Wednesday, February 22, 2012

Poetry Wednesday, Vol. 106

Three Dog Night

In the old days, before houses were warm,
people did not sleep alone. Not even
widows went by themselves into

the cold sheets of night. Rooms were
lit with lanterns and children were
encouraged to jump on their beds,

warming themselves, before they
crawled inside. You might sleep with
your cousin or sister, your nose

buried in the summer of their
hair. You might place a baked potato
in your blanket to help it remember

warmth. A fire would be lit but, after
awhile, it would smolder down
to the bone silence of ash. Everything

was cold: the basin where you washed
your face, the wood floor, the windows
where you watched your breath

open over the framed blur of snow.
Your hands and feet were cold
and the trees were cold: naked,

traced in ice. You might take a dog
to bed or two or three, anything to lie
down with life, feel it breathing nearby.


So I've really been enjoying knitting.  You can find me at any free moment, needles in hand, making the newest project.  Right now I'm making a little shawl for the girls, pictured above.  The pattern I'm using is for a 2-4 year old, but I'm just making it bigger and longer and hoping it will work out.  Much like everything I do.  

One thing knitting is doing for me is helping me appreciate the work that went into being a woman many years ago, and for some even today.  For me, this little shawl is a leisurely project, something I do while I sit a the library while the boys are in their class.  I knit in the evenings while the husband and I sit on the couch watching a show.  Other than my impatience to get it done there is no sense of urgency to this knitting.  Nobody will be cold because I didn't finish the project.  For mothers in years past knitting was done, maybe in the evening, but it was done by the light of a fire, after she was done mending, cooking, butchering hogs, churning butter, weaving, burying a child, nursing another one sick with the pox, etc., etc.  If you didn't knit, there were no warm sweaters for winter, no warm socks.  

I can also understand, to a small degree, why children were beaten for ruining clothes.  If kids were lucky they had play clothes and church clothes.  What mother would not become just a little irate at the sight of a rip or stain in the nice church clothes she had just spent forty hours weaving/sewing/knitting?  I get crazy when I find a clean folded-up piece of laundry in the basket under a pee soaked pair of undies.  All I have to do is dump both in the washer.  I don't have to haul out a washtub, heat the water and scrub with the precious soap we made from our own rendered lye.  Ridiculous the amount of work it took to just live.

Knitting is soothing as I've already told you, but it also puts things in perspective.  It helps me remember that many of my problems are only small irritations.  Sometimes I wonder if it really is easier living with so much convenience.  The ease of my life allows me to think too much and make small irritations into gigantic problems.  What is wrong with working hard day in and day out, falling exhausted into bed in the evening?  You might get that day of rest and worship on Sunday, but I can assure you, that rest was probably as much work as my busiest days are now.  When you are busy you don't have time to think, only to do.  I know there are problems with that as well, but right now I think too much.  Right now I need to just do.  I need to knit while praying, knit while loving on my family, knit.  I need to understand that my work as a mother is important to my family, just as it was to families in the past.  Sure, my shawl isn't the only thing covering my little girl's backs, but my physical work takes care of their needs and their hearts.  My willingness to do the many little daily tasks to care for my family is a form of worship.  My faithfulness to their needs, even if it doesn't involve shearing the sheep and making the wool for each sweater is as important now as it was then.  My work shows them love, even the less essential work of knitting.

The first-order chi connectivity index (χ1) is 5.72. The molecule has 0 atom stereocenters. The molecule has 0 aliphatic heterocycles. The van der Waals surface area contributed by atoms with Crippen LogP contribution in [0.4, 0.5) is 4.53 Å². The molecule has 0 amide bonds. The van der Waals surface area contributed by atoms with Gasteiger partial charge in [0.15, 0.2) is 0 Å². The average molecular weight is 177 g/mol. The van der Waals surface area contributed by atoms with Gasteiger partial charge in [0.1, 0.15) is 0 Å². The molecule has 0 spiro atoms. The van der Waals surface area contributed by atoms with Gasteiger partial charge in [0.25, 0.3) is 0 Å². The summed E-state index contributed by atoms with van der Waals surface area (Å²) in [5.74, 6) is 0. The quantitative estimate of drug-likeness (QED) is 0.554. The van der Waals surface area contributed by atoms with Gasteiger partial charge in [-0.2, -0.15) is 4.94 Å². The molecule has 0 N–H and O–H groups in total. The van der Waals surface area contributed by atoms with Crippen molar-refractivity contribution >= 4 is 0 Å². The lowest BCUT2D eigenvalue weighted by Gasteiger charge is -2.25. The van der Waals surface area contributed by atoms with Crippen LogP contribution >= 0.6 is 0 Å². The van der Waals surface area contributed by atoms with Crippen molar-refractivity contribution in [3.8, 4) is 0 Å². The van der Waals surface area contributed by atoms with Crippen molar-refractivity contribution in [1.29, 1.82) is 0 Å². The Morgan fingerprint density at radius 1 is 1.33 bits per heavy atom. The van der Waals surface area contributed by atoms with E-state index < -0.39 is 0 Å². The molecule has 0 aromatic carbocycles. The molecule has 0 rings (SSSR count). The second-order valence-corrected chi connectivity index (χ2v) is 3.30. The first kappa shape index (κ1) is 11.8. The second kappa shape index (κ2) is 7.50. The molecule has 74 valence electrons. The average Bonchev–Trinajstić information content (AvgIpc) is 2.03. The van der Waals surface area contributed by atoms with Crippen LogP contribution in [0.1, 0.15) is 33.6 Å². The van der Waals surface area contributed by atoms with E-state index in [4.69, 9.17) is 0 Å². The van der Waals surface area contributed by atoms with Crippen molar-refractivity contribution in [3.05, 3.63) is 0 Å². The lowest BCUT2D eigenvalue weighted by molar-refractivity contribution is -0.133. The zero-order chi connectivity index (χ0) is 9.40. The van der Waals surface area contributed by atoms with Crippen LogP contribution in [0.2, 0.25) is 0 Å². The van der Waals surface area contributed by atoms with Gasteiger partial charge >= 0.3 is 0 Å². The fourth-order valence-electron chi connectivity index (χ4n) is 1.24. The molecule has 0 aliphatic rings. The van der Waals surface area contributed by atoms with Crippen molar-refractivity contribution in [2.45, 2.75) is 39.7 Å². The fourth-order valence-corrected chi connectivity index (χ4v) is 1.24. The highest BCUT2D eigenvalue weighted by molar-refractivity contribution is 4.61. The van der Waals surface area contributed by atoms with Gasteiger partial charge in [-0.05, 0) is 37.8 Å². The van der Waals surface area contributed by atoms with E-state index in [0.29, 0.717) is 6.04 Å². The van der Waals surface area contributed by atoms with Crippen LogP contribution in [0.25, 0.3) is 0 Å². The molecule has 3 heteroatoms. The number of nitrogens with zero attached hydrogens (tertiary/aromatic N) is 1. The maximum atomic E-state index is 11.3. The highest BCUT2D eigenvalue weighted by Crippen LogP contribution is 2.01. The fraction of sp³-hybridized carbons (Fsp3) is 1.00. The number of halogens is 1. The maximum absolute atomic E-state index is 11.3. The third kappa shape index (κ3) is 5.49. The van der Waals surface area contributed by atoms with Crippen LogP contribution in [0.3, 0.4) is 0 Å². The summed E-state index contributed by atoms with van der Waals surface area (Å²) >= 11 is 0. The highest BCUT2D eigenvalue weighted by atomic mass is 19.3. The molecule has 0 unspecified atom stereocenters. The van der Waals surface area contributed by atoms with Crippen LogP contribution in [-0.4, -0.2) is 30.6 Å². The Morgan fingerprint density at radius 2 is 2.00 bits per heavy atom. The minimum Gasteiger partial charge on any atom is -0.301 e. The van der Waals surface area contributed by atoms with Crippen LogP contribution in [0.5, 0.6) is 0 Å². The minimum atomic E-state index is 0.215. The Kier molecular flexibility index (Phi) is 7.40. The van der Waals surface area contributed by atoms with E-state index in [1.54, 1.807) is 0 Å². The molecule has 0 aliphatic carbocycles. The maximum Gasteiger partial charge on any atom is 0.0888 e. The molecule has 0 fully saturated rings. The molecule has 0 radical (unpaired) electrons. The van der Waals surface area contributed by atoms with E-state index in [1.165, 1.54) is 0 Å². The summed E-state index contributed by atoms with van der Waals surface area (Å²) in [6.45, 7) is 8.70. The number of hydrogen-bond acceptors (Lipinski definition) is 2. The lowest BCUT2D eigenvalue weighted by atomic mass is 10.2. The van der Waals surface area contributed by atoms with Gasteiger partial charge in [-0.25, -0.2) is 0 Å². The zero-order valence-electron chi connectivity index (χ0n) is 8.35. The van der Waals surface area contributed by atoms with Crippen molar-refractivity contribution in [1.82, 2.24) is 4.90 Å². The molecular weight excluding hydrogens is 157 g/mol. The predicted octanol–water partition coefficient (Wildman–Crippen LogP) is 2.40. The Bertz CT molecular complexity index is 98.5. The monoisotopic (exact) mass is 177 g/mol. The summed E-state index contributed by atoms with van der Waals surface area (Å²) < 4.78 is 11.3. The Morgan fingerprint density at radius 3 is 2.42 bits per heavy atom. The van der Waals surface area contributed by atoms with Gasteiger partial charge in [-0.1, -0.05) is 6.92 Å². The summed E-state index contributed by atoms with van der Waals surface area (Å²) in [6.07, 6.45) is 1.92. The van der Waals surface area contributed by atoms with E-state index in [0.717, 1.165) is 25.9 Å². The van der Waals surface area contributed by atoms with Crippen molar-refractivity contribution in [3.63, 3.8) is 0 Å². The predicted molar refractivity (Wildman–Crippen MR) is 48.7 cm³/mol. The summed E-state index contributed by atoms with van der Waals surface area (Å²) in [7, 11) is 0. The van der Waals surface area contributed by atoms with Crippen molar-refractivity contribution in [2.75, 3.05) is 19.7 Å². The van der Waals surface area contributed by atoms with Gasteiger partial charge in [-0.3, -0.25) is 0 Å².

Work, Worship, Pray, Do.


If you have a poem you would like to share, we would love to read it!  Just link on up.


Beth Hanna said...

Amen! You write so beautifully! You don't really even need a poem! I can remember the days (on the ONE year I spent in the cold north as a child), sleeping with cousin, sister, to just keep warm! And that wasn't even the "old" days!! Really! Beautiful poem and beautiful comments! Keep up the fantastic work you're doing!

amber said...

This poem reminds me of my childhood--in the years after my dad disconnected the furnace to save money and we heated our home by woodstove. We had electric blankets, yes, so there was no need to snuggle with my snoring sister--but the cold mornings when we had to get dressed. Ugh. We would grab our clothes (set out in the relative warmth the night before) and run downstairs to the woodstove (hopefully already lit) and put our clothes on the stove. Then we would run back to bed for a few minutes while the clothes warmed. We would dress there in the kitchen, huddled by the stove, wishing it was summer.

I love knitting. And it's a luxury now to handknit things--what a joyful luxury.

tricia said...

Well, my friend, your talents never cease. Your writing is as beautiful as you are :-)

And by the way, tomorrow you'll be teaching me how to make a shawl!

Can't wait,

Beth said...

Just lovely Kris, thank you.

And so jealous of the knitting. I don't know how of course but wish I did. Peace and goodness to you.